Thus, together with psychoanalysis, a dream analysis under DreamWorks is subjected to the same constraints just like the Freudian theory limitations. A big critique is the basing of the methodology on case studies that give results which are difficult to generalize to a bigger population. Moreover, the theory is accused of not meeting scientific standards. For example, the notion that dreams are based on wish fulfillment has not been substantiated through research. The complaint about psychoanalytic theory relates to its negative and deterministic perception on humanity as it asserts that humans are inevitably driven by unconscious forces. This idea negates the notion of free will which is a central concept in humanistic theories (King, Bulkeley, & Welt, 2011).

Case study uses in psychoanalysis

Psychoanalyst casuistry is the most interesting as in the analysis of a case; one is able to see how and why some incidents do happen. They are therefore in a position to apply the methodologies above in approaching the mind by them. The embracing of the techniques from the orient traditions relevant to mind mediation is significant to linear psychology. Daoism offers modern psychology a worldview of the orient philosophers and healers on numerous ways that expands on their understanding while enhancing their parties (Brownell, 2010).

 This helps to explain the significance of dreams through psychoanalysis, gestalt therapy, and depth psychology. This offers a glimpse of how to go about during an analytics psychology session of dream explanation and incorporation in clinical performance. The following case studies incorporate Jungian analytical model using dreams as the basis for evaluation of etiology. The psychotherapy processes and the result of analysis for how the knowledge do Daoism can enhance the practice of Projective DreamWorks, as explained by Jeremy Taylor (Cowher, 2006).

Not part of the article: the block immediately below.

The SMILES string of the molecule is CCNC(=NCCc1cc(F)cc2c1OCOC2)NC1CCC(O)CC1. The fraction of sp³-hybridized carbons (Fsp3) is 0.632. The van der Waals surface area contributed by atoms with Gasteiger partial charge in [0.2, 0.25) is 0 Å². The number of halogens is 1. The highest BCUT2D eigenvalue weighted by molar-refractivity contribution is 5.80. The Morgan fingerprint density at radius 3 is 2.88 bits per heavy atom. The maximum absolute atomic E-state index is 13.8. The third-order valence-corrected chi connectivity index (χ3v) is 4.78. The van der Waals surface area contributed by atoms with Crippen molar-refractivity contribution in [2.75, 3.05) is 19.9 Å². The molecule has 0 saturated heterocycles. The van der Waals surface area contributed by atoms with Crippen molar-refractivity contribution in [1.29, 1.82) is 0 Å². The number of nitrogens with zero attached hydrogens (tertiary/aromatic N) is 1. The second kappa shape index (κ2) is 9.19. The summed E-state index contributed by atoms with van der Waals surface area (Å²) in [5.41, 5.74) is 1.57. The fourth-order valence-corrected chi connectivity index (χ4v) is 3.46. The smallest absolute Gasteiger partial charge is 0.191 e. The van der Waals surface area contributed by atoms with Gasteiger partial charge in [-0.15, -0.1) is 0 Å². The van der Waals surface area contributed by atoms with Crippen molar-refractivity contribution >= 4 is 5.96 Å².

A case study is ideal for the description and expansion of the understanding of given phenomenon hence ideal for the study of people and programs for a particular education.  For this case study, it offered a refinement of understanding of the context in which the dream occurred, allowing for its understanding, how it is different and what it is and does (Andrews, 2003).

. Case study allows for a chance to create a thick description of a case in order to convey what a reader would have experienced if he or she was the presenter, unlike other forms of research. Case study places a researcher in another field, in order to observe and record, in an objective manner; what is happening.  At the same tine examine its meaning and redirects observation so as to refine or substantiate these meanings.  This focus is fundamental and is reliant on data analysis as well as the researchers own understanding of his own experience and existing literature leading to a constructivist understanding of any given case. A multiple case study will, therefore, be used to provide multiple perspectives on this topic (Dreamresearch.net. 2004).

Case study I: Peters Dream

This study utilized observation of the dreamer with face to face interview method in analyzing of the dream using projective dream work. Peter was a volunteer who agreed to share his dream as much as possible. He gave a narration  of his dream story, the details, feelings, colors, the people in the dream etc. the dream as a narration was recorded in the first person tense so that the participants in the focus group will be able to listen empathize with the dream as if it was occurring now(Andrews, 2003).  Peter is a 35 years old man who is a professional working in an accounting firm. He has been in a relationship with one beautiful girl in the last five years and has plans of marrying her.